|Publication number||US4953505 A|
|Application number||US 07/304,647|
|Publication date||Sep 4, 1990|
|Filing date||Feb 1, 1989|
|Priority date||Feb 1, 1988|
|Publication number||07304647, 304647, US 4953505 A, US 4953505A, US-A-4953505, US4953505 A, US4953505A|
|Original Assignee||Modum Stiger A.S.|
|Export Citation||BiBTeX, EndNote, RefMan|
|Patent Citations (7), Referenced by (5), Classifications (14), Legal Events (4)|
|External Links: USPTO, USPTO Assignment, Espacenet|
1. Field of the Invention
This invention relates to a safety device for chicks in automatic poultry feeders with feed troughs, designed for mounting in those positions where a feed chain runs into a feed machine, or where the chain makes a turn.
2. Description of the Prior Art
For rearing chickens or broilers on a large scale, automatic feed troughs are used which dispense the food and spread it out. For this, use is made of feed troughs in which there runs a feed chain which carries with it the food into the trough. The feed chain runs in a closed loop, for example of rectangular shape, in which the chain, in several places, changes direction. In these places the chain will be guided by an idler or a chain sprocket. It is here that the trouble arises because the chicks, especially those less than four weeks old, have been drawn by the chain into the mechanism where the chain changes direction. The same problem occurs where the chain runs into the machine which dispenses food onto the chain, and also at the entrance to a food cleaner, in those installations equipped with these.
Devices are already known to prevent the chicks from being injured or killed in the above-mentioned places. U.S. Pat. No. 3250250 discloses a safety device of this type placed in the positions in question. This device comprises a flexible or resilient hoop which is activated continuously by the links in the feed chain. U.S. Pat. No. 3285230 shows a similar safety arrangement with a release arm and an ejector arm. In similarity with U.S. Pat. No. 3250250, the mechanism of U.S. Pat. No. 3285230 is also operated by the links in the chain. U.S. Pat. No. 3077182 discloses another protective device, which is based on pivotable tines which form a grid for diverting possible chicks. U.S. Pat. No. 4351273 is based on a similar design as in U.S. Pat. No. 3077182, but with a very special configuration of protective grid.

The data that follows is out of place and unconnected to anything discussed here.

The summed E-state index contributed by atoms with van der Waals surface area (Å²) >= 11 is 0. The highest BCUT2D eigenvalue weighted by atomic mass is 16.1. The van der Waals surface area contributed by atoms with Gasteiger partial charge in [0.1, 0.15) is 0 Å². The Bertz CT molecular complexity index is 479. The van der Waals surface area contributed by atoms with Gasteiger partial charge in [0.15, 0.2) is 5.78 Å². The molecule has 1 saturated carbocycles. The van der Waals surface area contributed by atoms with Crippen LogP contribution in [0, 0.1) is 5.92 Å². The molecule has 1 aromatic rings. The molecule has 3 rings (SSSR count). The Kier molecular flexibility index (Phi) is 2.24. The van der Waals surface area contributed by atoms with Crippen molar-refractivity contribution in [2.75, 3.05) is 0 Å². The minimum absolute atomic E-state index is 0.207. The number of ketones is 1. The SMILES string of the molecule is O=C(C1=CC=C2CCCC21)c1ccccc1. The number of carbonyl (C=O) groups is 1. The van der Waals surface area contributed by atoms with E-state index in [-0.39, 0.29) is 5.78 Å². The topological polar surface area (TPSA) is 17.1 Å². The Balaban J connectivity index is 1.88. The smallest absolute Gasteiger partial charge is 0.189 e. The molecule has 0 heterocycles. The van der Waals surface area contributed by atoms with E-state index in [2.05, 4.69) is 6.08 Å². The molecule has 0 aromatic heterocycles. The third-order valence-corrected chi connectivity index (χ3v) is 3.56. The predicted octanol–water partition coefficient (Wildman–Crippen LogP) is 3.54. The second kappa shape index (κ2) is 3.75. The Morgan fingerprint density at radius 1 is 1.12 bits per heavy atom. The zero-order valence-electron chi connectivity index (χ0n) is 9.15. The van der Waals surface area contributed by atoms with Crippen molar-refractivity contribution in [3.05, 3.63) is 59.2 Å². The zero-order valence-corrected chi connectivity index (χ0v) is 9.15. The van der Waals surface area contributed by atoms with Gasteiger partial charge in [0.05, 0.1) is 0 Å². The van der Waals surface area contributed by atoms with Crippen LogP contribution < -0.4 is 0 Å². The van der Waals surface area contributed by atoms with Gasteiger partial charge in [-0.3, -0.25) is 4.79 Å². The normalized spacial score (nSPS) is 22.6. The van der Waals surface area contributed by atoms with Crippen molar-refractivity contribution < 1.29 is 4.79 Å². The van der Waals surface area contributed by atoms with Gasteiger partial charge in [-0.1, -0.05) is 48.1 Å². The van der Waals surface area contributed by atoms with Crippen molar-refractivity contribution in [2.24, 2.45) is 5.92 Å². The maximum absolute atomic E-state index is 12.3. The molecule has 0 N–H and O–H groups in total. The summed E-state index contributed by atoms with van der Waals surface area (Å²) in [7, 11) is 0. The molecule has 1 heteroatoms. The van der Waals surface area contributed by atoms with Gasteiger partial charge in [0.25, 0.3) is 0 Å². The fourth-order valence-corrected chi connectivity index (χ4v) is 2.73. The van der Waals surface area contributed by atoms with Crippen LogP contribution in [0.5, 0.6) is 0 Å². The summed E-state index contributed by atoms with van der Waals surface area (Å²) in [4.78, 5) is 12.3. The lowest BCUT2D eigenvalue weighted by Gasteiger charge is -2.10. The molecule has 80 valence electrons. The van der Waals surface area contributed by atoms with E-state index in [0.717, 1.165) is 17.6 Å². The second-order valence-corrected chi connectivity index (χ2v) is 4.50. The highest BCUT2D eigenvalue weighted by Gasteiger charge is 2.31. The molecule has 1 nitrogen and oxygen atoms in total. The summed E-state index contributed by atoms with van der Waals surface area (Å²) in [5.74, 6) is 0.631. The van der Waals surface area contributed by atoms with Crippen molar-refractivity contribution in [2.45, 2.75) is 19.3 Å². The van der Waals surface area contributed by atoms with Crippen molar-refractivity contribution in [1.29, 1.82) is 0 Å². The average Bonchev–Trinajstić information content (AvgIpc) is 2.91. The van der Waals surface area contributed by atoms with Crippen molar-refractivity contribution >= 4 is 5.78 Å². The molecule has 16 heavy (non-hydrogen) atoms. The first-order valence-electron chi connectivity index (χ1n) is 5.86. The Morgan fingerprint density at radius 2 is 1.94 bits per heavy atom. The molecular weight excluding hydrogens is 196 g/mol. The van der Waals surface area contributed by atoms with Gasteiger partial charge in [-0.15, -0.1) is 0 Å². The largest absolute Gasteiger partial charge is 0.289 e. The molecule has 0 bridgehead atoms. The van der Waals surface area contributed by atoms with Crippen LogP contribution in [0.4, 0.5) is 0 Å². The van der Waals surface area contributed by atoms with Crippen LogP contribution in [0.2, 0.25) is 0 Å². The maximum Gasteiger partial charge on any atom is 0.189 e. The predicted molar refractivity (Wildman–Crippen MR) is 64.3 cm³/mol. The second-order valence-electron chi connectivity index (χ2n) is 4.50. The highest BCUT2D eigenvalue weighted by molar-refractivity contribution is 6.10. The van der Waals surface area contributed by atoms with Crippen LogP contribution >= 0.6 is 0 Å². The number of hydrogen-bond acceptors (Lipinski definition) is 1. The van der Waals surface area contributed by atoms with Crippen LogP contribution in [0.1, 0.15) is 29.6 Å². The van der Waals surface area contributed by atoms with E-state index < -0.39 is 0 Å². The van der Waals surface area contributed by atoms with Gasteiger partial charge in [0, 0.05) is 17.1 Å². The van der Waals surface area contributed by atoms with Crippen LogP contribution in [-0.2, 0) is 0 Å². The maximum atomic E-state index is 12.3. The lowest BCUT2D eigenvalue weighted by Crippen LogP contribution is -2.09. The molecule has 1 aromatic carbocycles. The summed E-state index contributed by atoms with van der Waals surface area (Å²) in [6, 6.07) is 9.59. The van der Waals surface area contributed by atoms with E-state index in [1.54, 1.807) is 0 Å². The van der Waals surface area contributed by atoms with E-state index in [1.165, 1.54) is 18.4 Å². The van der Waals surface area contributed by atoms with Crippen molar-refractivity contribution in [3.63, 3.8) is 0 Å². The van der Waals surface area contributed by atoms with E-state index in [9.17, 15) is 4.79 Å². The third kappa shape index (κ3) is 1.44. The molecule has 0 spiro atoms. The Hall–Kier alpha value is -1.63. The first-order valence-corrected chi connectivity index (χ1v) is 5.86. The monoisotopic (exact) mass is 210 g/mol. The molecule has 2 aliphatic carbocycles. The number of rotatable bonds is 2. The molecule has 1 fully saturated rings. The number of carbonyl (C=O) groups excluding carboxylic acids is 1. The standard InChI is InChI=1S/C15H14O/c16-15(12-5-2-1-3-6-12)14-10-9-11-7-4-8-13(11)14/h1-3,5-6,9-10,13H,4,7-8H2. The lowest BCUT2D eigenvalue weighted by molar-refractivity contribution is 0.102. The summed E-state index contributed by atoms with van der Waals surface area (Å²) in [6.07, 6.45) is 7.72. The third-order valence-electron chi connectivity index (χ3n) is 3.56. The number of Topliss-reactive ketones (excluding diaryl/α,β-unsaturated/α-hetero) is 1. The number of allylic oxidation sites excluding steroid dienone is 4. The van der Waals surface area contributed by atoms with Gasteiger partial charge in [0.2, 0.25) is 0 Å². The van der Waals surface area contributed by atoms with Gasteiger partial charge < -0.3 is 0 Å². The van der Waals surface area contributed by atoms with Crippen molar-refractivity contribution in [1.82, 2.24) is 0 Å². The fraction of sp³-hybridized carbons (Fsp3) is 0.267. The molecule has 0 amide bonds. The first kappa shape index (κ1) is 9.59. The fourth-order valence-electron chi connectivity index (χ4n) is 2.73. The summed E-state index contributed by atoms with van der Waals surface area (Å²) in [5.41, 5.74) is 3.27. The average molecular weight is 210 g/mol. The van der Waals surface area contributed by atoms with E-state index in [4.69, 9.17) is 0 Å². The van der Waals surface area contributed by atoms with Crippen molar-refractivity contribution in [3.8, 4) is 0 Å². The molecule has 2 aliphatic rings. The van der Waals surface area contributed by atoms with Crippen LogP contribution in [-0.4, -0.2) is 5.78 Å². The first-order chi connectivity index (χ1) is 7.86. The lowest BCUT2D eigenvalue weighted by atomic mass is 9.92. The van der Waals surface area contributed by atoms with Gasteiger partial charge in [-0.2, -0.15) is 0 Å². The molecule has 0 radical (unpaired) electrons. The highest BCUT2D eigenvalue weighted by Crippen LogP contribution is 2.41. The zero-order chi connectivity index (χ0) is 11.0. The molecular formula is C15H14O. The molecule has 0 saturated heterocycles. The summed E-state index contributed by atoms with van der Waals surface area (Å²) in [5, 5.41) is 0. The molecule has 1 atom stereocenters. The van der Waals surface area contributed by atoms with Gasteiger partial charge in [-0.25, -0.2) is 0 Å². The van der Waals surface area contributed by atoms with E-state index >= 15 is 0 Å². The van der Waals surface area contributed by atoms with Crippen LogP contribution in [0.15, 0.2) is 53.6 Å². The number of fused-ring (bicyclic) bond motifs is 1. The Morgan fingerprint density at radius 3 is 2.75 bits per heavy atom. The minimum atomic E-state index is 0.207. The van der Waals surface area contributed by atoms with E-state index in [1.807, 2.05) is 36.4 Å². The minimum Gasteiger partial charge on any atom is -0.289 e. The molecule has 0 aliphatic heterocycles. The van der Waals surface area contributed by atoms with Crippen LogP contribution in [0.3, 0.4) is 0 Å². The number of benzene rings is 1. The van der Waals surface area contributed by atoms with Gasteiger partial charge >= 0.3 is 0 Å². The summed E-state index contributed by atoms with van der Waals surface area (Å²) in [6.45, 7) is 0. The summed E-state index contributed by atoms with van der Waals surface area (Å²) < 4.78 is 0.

As already mentioned, it is particularly the newly-hatched chicks which cause the problem as they jump into the feed trough and are drawn along by the feed chain. When they do this, they have a tendency to carry with them sawdust and wood chips out into the trough and, in the case of arrangements known hitherto, this has resulted in the piling up of food and chips at the safety device, forming a barrier for the further transportation of the food in the trough. As a result, only minimal quantities are carried further in the pits in the feed chain. The material which piles up at the safety device can grow rapidly and spill out over the edges of the feed trough. The earlier solutions, particularly the first two mentioned above have, on account of their activating mechanisms and rapid agitation, resulted in noise which admittedly has frightened off the chicks, but the rigid and plate-like structure of these devices has made it possible for the larger chickens to get their feet caught up and crushed.
The safety device according to the invention aims at furnishing an arrangement which completely prevents the chicks from entering the mechanisms for changing the direction of the feed chain, from entering the feed machine or, if one is provided, a food cleaner.
This is achieved by a safety device characterized in that it comprises two rollers in contact with one another, the one behind the other. The down-stream roller is driven by the feed chain, and it transfers rotation to the up-stream roller, the purpose being to impart to the up-stream roller rotation which will eject any chicks on the feed chain up and out of the feed trough.